There are a lot of flow control messages (around 30) per minute.  This is a lot of ON/OFF toggles of flow control where writes are briefly delayed rather than a steady “you can’t write” for 20 seconds straight.

It also interestingly spends a long time in the Donor/Desynced state (even though wsrep_desync was turned OFF hours before) and then moves to the Joined state (this has the same meaning as during an IST).

Does it matter?

As always, it depends.

If these are web requests and suddenly the database can only handle ~66% of the traffic, that’s likely a problem, but maybe it just slows down the website somewhat.  I want to emphasize that WRITES are what is affected here.  Reads on any and all nodes should be normal (though you probably don’t want to read from node3 since it is so far behind).

If this were some queue processing that had reduced throughput, I’d expect it to possibly catch up later

This can only be answered for your application, but the takeaways for me are:

  • Don’t underestimate your capacity requirements
  • Being at the redline normally means you are well past the redline for abnormal events.
  • Plan for maintenance and failure recoveries
  • Where possible, build queuing into your workflows so diminished throughput in your architecture doesn’t generate failures.

Happy clustering!

Graphs in this post courtesy of VividCortex.

The post High-load clusters and desynchronized nodes on Percona XtraDB Cluster appeared first on MySQL Performance Blog.

Categories: MySQL

Percona Toolkit 2.2.15 is now available

MySQL Performance Blog - Fri, 2015-08-28 17:30

Percona is pleased to announce the availability of Percona Toolkit 2.2.15.  Released August 28, 2015. Percona Toolkit is a collection of advanced command-line tools to perform a variety of MySQL server and system tasks that are too difficult or complex for DBAs to perform manually. Percona Toolkit, like all Percona software, is free and open source.

This release is the current GA (Generally Available) stable release in the 2.2 series. It includes multiple bug fixes as well as continued preparation for MySQL 5.7 compatibility. Full details are below. Downloads are available here and from the Percona Software Repositories.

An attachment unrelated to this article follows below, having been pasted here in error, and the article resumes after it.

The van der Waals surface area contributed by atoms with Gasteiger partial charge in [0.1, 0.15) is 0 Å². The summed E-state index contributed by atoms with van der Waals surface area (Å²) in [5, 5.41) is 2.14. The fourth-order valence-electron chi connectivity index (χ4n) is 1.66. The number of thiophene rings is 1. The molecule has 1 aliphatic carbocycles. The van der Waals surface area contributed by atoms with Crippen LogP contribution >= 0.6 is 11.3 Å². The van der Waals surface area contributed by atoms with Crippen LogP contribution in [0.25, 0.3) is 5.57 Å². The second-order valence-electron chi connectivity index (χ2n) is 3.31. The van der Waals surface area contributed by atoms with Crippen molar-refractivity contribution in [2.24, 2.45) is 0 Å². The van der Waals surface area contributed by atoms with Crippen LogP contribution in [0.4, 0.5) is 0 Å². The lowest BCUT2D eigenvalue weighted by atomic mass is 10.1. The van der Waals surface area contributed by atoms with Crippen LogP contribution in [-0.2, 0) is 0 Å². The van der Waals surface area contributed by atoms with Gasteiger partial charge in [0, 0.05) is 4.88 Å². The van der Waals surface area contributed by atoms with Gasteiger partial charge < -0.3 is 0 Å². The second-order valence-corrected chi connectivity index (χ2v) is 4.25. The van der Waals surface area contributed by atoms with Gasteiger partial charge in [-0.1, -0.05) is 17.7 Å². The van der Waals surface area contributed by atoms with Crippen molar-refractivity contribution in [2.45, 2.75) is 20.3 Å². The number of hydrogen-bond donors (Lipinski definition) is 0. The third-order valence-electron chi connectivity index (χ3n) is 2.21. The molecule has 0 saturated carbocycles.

New Features:

  • Added --max-flow-ctl option to pt-online-schema-change and pt-archiver with a value set in percent. When a Percona XtraDB Cluster node is very loaded, it sends flow control signals to the other nodes to stop sending transactions in order to catch up. When the average value of time spent in this state (in percent) exceeds the maximum provided in the option, the tool pauses until it falls below again.Default is no flow control checking.
  • Added the --sleep option for pt-online-schema-change to avoid performance problems. The option accepts float values in seconds.
  • Implemented ability to specify --check-slave-lag multiple times for pt-archiver. The following example enables lag checks for two slaves:
    pt-archiver --no-delete --where '1=1' --source h=oltp_server,D=test,t=tbl --dest h=olap_server --check-slave-lag h=slave1 --check-slave-lag h=slave2 --limit 1000 --commit-each
  • Added the --rds option to pt-kill, which makes the tool use Amazon RDS procedure calls instead of the standard MySQL kill command.

Bugs Fixed:

  • Fixed bug 1042727: pt-table-checksum doesn’t reconnect the slave $dbh
    Before, the tool would die if any slave connection was lost. Now the tool waits forever for slaves.
  • Fixed bug 1056507: pt-archiver --check-slave-lag agressiveness
    The tool now checks replication lag every 100 rows instead of every row, which significantly improves efficiency.
  • Fixed bug 1215587: Adding underscores to constraints when using pt-online-schema-change can create issues with constraint name length
    Before, multiple schema changes lead to underscores stacking up on the name of the constraint until it reached the 64 character limit. Now there is a limit of two underscores in the prefix, then the tool alternately removes or adds one underscore, attempting to make the name unique.
  • Fixed bug 1277049pt-online-schema-change can’t connect with comma in password
    For all tools, documented that commas in passwords provided on the command line must be escaped.
  • Fixed bug 1441928: Unlimited chunk size when using pt-online-schema-change with --chunk-size-limit=0 inhibits checksumming of single-nibble tables